ANNAPOLIS, Md. (WJZ) — Gov. Larry Hogan signed the RELIEF Act of 2021 into law Monday afternoon in Annapolis.
This emergency legislation will immediately provide more than $1 billion in tax relief and economic stimulus to Maryland families and businesses struggling due to the coronavirus pandemic.READ MORE: Maryland State Police Investigating Fatal Pedestrian-Involved Crash In Prince George's County
“As a result of this bipartisan legislation, people who have lost their jobs will not have to pay any state and local income taxes on their unemployment benefits, letting them keep more money in their pockets,” Hogan said. “Tax relief for small businesses will let them keep up to $9,000 in their pockets over the next 90 days so that they can keep their doors open and keep more people on the payroll, and small businesses will now be protected against any sudden or substantial increases in their unemployment taxes.”
The law will also allow the state to cut direct relief checks to hundreds of thousands of Maryland families.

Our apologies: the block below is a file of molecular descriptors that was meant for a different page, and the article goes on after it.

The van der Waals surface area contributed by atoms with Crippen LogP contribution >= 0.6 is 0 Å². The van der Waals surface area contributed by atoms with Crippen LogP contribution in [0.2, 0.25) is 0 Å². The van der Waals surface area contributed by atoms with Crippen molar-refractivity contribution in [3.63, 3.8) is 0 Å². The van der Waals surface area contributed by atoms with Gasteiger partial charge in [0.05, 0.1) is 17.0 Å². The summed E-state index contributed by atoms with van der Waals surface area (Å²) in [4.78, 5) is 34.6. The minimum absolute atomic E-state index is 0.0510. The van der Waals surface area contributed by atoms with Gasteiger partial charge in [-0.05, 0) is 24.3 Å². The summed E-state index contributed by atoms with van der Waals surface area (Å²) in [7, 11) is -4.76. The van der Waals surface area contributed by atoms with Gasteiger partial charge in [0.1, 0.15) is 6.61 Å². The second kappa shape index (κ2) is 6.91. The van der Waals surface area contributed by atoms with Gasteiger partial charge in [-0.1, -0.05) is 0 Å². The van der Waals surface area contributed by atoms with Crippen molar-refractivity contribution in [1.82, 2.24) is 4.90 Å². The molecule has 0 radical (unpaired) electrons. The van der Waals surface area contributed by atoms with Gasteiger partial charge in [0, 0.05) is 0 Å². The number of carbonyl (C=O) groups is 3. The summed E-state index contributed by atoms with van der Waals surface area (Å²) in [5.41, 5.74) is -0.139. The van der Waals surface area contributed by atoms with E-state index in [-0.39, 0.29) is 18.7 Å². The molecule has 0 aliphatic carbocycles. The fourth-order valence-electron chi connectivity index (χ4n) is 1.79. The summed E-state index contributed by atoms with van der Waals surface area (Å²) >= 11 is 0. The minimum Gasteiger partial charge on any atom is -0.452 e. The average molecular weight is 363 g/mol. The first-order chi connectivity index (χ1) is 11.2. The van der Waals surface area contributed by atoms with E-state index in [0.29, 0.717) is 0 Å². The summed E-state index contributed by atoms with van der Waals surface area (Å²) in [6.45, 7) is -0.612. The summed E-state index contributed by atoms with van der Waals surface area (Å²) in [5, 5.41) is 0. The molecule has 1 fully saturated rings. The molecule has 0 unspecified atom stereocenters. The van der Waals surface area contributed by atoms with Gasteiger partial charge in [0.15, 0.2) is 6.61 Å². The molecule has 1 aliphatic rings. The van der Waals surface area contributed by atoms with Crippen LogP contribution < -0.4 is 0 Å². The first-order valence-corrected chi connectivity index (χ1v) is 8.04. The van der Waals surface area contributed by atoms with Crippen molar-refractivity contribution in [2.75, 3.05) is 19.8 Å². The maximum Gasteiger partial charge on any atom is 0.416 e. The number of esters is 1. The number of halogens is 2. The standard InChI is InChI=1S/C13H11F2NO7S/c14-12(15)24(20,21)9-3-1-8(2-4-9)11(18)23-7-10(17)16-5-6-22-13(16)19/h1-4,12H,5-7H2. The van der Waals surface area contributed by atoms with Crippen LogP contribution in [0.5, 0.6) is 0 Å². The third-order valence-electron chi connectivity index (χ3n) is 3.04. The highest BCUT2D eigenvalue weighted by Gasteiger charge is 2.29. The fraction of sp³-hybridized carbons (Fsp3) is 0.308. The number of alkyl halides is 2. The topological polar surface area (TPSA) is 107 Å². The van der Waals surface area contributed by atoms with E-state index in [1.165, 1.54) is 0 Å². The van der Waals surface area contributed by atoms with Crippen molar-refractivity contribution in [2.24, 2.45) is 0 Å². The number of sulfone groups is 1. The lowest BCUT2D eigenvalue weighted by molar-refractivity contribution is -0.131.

Those payments for low-income Marylanders will be up to $500 for families and $300 for individuals. Families can also get additional tax relief through the Earned Income Tax Credit program.
They are set to reach around 400,000 people.
“This legislation also provides more than $100 million in additional grants to small businesses and nonprofit organizations on top of the $700 million in state economic relief that we’ve already provided,” Hogan added.READ MORE: James Dale Reed Found Guilty Of Voter Intimidation After Leaving Letter Threatening President Biden, VP Harris In Maryland Mailbox
The General Assembly passed the bill on Friday. The bipartisan bill passed unanimously in the Senate and nearly unanimously in the House of Delegates.
Hogan thanked them for moving the bill through in just a few weeks.
Senate President Bill Ferguson, a Baltimore Democrat, called Monday “an important day.”
“It’s a day when we get to show the people the best of our politics and what we have to offer when we focus on results,” he said.
Samantha Claassem, the owner of Golden West Cafe in Baltimore, said the “extra money in the pockets of people who need it goes immediately back into our local economy.”
Correction: an earlier version of this story misstated the dollar figures of the direct stimulus checks the legislation calls for. The correct numbers are $300 for an individual or $500 for spouses filing jointly, a surviving spouse or a head of household.MORE NEWS: 46-Year-Old Man Injured In Shooting In SW Baltimore, Police Say